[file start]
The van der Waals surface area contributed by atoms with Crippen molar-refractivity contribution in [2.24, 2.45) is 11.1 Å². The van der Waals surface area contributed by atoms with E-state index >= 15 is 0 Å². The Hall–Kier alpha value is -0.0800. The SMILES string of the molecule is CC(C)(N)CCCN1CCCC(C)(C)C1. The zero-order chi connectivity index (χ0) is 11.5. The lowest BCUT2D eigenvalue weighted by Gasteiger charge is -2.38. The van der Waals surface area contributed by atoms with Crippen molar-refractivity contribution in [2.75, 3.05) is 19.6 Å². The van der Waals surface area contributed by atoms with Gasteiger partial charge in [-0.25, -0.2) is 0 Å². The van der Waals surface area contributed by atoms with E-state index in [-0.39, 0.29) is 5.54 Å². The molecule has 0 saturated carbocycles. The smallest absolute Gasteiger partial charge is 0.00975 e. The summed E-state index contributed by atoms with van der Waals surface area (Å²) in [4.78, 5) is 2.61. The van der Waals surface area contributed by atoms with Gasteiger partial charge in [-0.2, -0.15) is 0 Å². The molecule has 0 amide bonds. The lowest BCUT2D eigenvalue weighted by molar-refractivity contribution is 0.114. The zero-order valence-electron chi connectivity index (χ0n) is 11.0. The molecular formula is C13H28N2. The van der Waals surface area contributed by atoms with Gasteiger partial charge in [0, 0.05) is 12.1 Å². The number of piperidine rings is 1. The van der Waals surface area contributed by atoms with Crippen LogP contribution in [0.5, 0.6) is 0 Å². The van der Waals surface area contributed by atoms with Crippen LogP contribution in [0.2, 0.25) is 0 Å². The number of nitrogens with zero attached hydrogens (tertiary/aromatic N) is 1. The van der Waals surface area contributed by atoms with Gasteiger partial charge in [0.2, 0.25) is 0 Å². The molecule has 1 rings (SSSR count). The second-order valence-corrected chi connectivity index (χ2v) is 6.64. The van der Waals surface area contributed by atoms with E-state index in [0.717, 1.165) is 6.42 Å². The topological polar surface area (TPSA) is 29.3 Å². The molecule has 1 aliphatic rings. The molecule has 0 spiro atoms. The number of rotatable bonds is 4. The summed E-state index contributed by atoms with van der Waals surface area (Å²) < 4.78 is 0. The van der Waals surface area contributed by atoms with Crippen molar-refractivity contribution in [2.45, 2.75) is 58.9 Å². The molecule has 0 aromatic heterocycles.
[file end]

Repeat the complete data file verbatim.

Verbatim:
The van der Waals surface area contributed by atoms with Crippen molar-refractivity contribution in [2.24, 2.45) is 11.1 Å². The van der Waals surface area contributed by atoms with E-state index >= 15 is 0 Å². The Hall–Kier alpha value is -0.0800. The SMILES string of the molecule is CC(C)(N)CCCN1CCCC(C)(C)C1. The zero-order chi connectivity index (χ0) is 11.5. The lowest BCUT2D eigenvalue weighted by Gasteiger charge is -2.38. The van der Waals surface area contributed by atoms with Crippen molar-refractivity contribution in [2.75, 3.05) is 19.6 Å². The van der Waals surface area contributed by atoms with Gasteiger partial charge in [-0.25, -0.2) is 0 Å². The van der Waals surface area contributed by atoms with E-state index in [-0.39, 0.29) is 5.54 Å². The molecule has 0 saturated carbocycles. The smallest absolute Gasteiger partial charge is 0.00975 e. The summed E-state index contributed by atoms with van der Waals surface area (Å²) in [4.78, 5) is 2.61. The van der Waals surface area contributed by atoms with Gasteiger partial charge in [-0.2, -0.15) is 0 Å². The molecule has 0 amide bonds. The lowest BCUT2D eigenvalue weighted by molar-refractivity contribution is 0.114. The zero-order valence-electron chi connectivity index (χ0n) is 11.0. The molecular formula is C13H28N2. The van der Waals surface area contributed by atoms with Gasteiger partial charge in [0, 0.05) is 12.1 Å². The number of piperidine rings is 1. The van der Waals surface area contributed by atoms with Crippen LogP contribution in [0.5, 0.6) is 0 Å². The van der Waals surface area contributed by atoms with Crippen LogP contribution in [0.2, 0.25) is 0 Å². The number of nitrogens with zero attached hydrogens (tertiary/aromatic N) is 1. The van der Waals surface area contributed by atoms with Gasteiger partial charge in [0.2, 0.25) is 0 Å². The molecule has 1 rings (SSSR count). The second-order valence-corrected chi connectivity index (χ2v) is 6.64. The van der Waals surface area contributed by atoms with E-state index in [0.717, 1.165) is 6.42 Å². The topological polar surface area (TPSA) is 29.3 Å². The molecule has 1 aliphatic rings. The molecule has 0 spiro atoms. The number of rotatable bonds is 4. The summed E-state index contributed by atoms with van der Waals surface area (Å²) < 4.78 is 0. The van der Waals surface area contributed by atoms with Crippen molar-refractivity contribution in [2.45, 2.75) is 58.9 Å². The molecule has 0 aromatic heterocycles.